Housing in Haringey is the most important social issue. Yesterday morning I went through my constituency files and discovered that I had dealt with nearly 300 families with housing problems during the past year and written more than 1,000 letters relating to them. I am sure that that is nothing out of the ordinary for any inner city Labour Member of Parliament. However, it shows that the housing problem in my borough is extremely serious and is likely, as a result of the Government's policies, to become more serious.
Haringey has the third highest crude deficit of dwellings in London, the deficit being the difference between the number of households and the number of dwellings to be lived in. It has the sixth highest percentage of households sharing dwellings and the fifth highest percentage of households lacking sole use of basic amenities. The 1979 Greater London housing condition survey shows that 14·4 per cent. of dwellings in the borough are unfit for human habitation, that 8·8 per cent. of the stock is lacking one standard amenity and that 17·4 per cent. of dwellings need at least £3,000 to be spent on repairs to bring them up to a satisfactory standard. That is the accepted, factual background to the housing crisis in the borough that I represent.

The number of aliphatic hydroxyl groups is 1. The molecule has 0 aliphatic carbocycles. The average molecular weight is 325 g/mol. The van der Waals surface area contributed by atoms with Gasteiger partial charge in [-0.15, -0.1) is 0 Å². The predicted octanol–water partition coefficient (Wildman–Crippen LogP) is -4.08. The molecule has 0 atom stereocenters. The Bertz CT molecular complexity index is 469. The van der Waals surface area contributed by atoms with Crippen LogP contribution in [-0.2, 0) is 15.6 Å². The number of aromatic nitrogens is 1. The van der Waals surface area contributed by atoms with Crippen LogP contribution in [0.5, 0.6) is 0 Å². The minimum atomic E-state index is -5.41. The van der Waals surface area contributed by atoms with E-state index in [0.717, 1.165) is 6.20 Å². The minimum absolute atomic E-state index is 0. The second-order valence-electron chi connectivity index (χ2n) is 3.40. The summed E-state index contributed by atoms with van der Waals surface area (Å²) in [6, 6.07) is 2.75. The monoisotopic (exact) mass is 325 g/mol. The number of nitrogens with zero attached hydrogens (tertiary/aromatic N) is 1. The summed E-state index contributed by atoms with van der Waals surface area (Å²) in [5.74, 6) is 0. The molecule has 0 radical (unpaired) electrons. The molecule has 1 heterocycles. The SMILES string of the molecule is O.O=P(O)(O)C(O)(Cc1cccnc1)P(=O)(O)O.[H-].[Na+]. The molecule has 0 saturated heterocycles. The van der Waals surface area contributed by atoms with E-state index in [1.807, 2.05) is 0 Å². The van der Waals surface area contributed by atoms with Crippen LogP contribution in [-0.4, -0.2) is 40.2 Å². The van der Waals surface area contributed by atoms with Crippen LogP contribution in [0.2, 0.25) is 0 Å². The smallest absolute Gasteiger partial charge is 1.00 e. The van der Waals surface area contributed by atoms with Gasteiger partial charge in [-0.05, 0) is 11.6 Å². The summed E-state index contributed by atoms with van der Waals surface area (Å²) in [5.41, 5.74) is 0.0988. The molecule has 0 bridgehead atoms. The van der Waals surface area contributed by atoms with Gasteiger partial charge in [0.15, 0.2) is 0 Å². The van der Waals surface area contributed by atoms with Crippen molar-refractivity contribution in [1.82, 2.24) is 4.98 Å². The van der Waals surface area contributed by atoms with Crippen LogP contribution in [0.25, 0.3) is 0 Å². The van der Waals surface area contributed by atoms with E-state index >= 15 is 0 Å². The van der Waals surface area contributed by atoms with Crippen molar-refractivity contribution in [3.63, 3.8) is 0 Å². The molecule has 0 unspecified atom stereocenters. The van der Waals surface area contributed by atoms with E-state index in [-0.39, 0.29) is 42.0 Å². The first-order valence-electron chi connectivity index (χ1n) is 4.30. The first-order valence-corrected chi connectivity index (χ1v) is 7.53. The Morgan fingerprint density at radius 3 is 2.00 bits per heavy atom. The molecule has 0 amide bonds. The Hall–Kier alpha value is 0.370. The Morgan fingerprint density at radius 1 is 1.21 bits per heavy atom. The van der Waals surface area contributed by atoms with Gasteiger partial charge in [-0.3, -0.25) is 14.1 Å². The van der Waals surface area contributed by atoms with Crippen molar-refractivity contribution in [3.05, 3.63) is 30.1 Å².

It is disgraceful that a Government can impose a policy that makes people in those conditions wait many, many years to be rehoused. It is outrageous for Conservative Members to talk about the need to cut back, to sack people and to reduce our spending, as if those are abstract phenomena and do not matter to anyone. It is as if we are talking about hot lunches. In fact, in Bromley the issue is hot lunches. The local authority in the constituency of the hon. Member for Ravensbourne has just decided to cut hot lunches for schoolchildren from 1 April. Some hon. Members talk as if we are debating philosophical abstractions that do not matter. However, we are talking about housing conditions that are becoming substantially and not merely marginally worse.
In my borough, it is unlikely that the housing authority will be able to sustain its statutory responsibilities under the Housing (Homeless Persons) Act 1977 in 12 or 18 months' time. The problem will not be solved by changing that legislation. The answer is to provide the resources so that the authority can meet its statutory duties and take people off the waiting list, which is the purpose of a public sector housing authority. The private sector cannot and never will produce the number of houses necessary to fulfil the housing needs of the people. If the market could do so, it would. It has not done so for many a long year. It has been in decline since the First World War. Since 1914, the percentage of private sector rented housing has been declining, and it will continue to decline in the foreseeable future, irrespective of what the Government have done about shorthold tenancies.